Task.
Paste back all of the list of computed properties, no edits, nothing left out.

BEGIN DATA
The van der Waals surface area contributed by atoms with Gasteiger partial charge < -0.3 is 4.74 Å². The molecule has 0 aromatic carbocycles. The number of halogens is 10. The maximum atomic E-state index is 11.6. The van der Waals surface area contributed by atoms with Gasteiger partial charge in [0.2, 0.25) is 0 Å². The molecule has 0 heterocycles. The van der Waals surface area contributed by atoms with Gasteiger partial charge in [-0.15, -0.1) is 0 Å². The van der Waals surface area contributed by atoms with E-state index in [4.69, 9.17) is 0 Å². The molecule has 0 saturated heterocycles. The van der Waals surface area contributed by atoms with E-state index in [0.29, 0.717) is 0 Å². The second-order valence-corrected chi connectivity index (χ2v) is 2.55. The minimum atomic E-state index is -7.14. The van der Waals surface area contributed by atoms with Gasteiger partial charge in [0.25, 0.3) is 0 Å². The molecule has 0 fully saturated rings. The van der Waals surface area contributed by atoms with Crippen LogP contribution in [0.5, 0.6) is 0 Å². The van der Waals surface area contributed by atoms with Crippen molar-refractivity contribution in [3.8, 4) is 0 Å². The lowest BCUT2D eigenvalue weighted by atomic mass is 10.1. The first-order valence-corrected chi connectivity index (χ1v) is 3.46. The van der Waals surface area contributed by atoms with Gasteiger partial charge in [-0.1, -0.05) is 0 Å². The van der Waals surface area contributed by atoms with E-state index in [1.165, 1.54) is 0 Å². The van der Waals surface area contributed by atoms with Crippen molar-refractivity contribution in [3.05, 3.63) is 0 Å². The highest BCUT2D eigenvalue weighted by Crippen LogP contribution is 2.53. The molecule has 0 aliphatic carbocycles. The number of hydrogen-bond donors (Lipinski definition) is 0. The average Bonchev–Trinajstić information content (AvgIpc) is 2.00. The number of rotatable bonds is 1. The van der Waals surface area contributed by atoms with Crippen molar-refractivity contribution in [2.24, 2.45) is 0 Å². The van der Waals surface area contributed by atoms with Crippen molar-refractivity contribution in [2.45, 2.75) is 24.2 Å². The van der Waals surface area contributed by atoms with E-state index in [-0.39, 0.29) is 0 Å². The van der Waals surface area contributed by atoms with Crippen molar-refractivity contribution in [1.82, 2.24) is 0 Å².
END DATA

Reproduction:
The van der Waals surface area contributed by atoms with Gasteiger partial charge < -0.3 is 4.74 Å². The molecule has 0 aromatic carbocycles. The number of halogens is 10. The maximum atomic E-state index is 11.6. The van der Waals surface area contributed by atoms with Gasteiger partial charge in [0.2, 0.25) is 0 Å². The molecule has 0 heterocycles. The van der Waals surface area contributed by atoms with Gasteiger partial charge in [-0.15, -0.1) is 0 Å². The van der Waals surface area contributed by atoms with E-state index in [4.69, 9.17) is 0 Å². The molecule has 0 saturated heterocycles. The van der Waals surface area contributed by atoms with E-state index in [0.29, 0.717) is 0 Å². The second-order valence-corrected chi connectivity index (χ2v) is 2.55. The minimum atomic E-state index is -7.14. The van der Waals surface area contributed by atoms with Gasteiger partial charge in [0.25, 0.3) is 0 Å². The molecule has 0 fully saturated rings. The van der Waals surface area contributed by atoms with Crippen LogP contribution in [0.5, 0.6) is 0 Å². The van der Waals surface area contributed by atoms with Crippen molar-refractivity contribution in [3.8, 4) is 0 Å². The lowest BCUT2D eigenvalue weighted by atomic mass is 10.1. The first-order valence-corrected chi connectivity index (χ1v) is 3.46. The van der Waals surface area contributed by atoms with Gasteiger partial charge in [-0.1, -0.05) is 0 Å². The van der Waals surface area contributed by atoms with E-state index in [1.165, 1.54) is 0 Å². The van der Waals surface area contributed by atoms with Crippen molar-refractivity contribution in [3.05, 3.63) is 0 Å². The highest BCUT2D eigenvalue weighted by Crippen LogP contribution is 2.53. The molecule has 0 aliphatic carbocycles. The number of hydrogen-bond donors (Lipinski definition) is 0. The average Bonchev–Trinajstić information content (AvgIpc) is 2.00. The number of rotatable bonds is 1. The van der Waals surface area contributed by atoms with Crippen molar-refractivity contribution in [2.24, 2.45) is 0 Å². The van der Waals surface area contributed by atoms with Crippen molar-refractivity contribution in [2.45, 2.75) is 24.2 Å². The van der Waals surface area contributed by atoms with E-state index in [-0.39, 0.29) is 0 Å². The van der Waals surface area contributed by atoms with Crippen molar-refractivity contribution in [1.82, 2.24) is 0 Å².